Shortlisted for the best First Book Award of the Africa Region Commonwealth Writer's Prize and longlisted for the South Africa Times Fiction Prize.
Isla Morley's debut novel plays into one of our largest fears: what happens when a child is killed.
Abbe Deighton has lost her bearings.
Once a child of South Africa and now settled in Hawaii married to a minister, she is chafing against the expectations of her life, her husband's congregation, her marriage and the constant demands of motherhood.
But in an instant, beginning with the skid of tyres, Abbe's life is transformed when her three-year-old daughter is killed, triggering a seismic grief that cuts a swathe through the landscape of her life. Clawing its way through the strata of grief comes the memory of another tragedy, one that has been tucked away for twenty years. If Abbe is to find a way through blame and guilt and find redemption she must confront the last summer of her youth.
It is a journey that will take her back to the continent of her childhood bringing her face-to-face with her past, to the old witchdoctor's hut where curses were cast, secrets kept and a crime concealed. Abbe will have to make the harshest of choices, choices which blur the lines of life and death, responsibility and forgiveness, murder and self-defence, in order to find her true homeland.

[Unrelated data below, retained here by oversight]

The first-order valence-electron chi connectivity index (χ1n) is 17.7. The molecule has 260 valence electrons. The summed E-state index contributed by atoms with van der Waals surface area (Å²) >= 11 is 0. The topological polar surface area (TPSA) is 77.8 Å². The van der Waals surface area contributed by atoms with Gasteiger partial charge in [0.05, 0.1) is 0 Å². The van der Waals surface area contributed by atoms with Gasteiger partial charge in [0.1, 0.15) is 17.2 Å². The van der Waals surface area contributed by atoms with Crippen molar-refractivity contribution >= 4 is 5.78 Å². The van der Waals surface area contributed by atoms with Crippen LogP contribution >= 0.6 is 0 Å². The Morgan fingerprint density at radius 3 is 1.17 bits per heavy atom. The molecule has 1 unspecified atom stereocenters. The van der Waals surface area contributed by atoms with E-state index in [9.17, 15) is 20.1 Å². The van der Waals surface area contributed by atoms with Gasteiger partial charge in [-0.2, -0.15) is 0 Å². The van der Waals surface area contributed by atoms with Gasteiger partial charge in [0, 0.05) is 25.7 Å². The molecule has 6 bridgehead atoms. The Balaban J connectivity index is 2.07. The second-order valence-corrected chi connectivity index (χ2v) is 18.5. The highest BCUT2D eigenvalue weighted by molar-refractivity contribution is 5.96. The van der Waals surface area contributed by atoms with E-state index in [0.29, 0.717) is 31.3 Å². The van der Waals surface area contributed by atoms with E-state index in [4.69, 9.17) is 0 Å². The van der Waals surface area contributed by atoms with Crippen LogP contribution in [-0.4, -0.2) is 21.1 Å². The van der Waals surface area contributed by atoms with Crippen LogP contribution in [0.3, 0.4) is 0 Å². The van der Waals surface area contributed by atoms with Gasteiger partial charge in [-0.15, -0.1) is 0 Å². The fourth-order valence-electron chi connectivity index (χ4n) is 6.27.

Morley brings a pathos palpable in its authenticity and a maturity arresting in its conviction. [Her] poignant, read-in-onesitting tale of loss and renewal will haunt readers. - Booklist
Morley convincingly depicts a grief-stricken woman without resorting to clich?s . . . the storytelling, line by line, is rather beautiful. - Publishers Weekly
Come Sunday grips your heart from the first page and doesn't let go. Isla Morley takes us on an unforgettable journey from the hills of Hawaii to the plains of South Africa, daring us to join her as she crosses racial and cultural divides. A heart-wrenching tale of unthinkable loss and hard-won healing, this is a novel to savor, like the lingering notes of a fine wine. - Sara Gruen, author of Water for Elephants
Isla Morley grew up in South Africa during apartheid. Now in the Los Angeles area, she shares a home with her husband, daughter, a cat, two dogs and four tortoises. Come Sunday, her debut novel, was awarded the Janet Heidinger Prize for Fiction, was a finalist for the Commonwealth Prize and was longlisted for the Sunday Times Literary Award.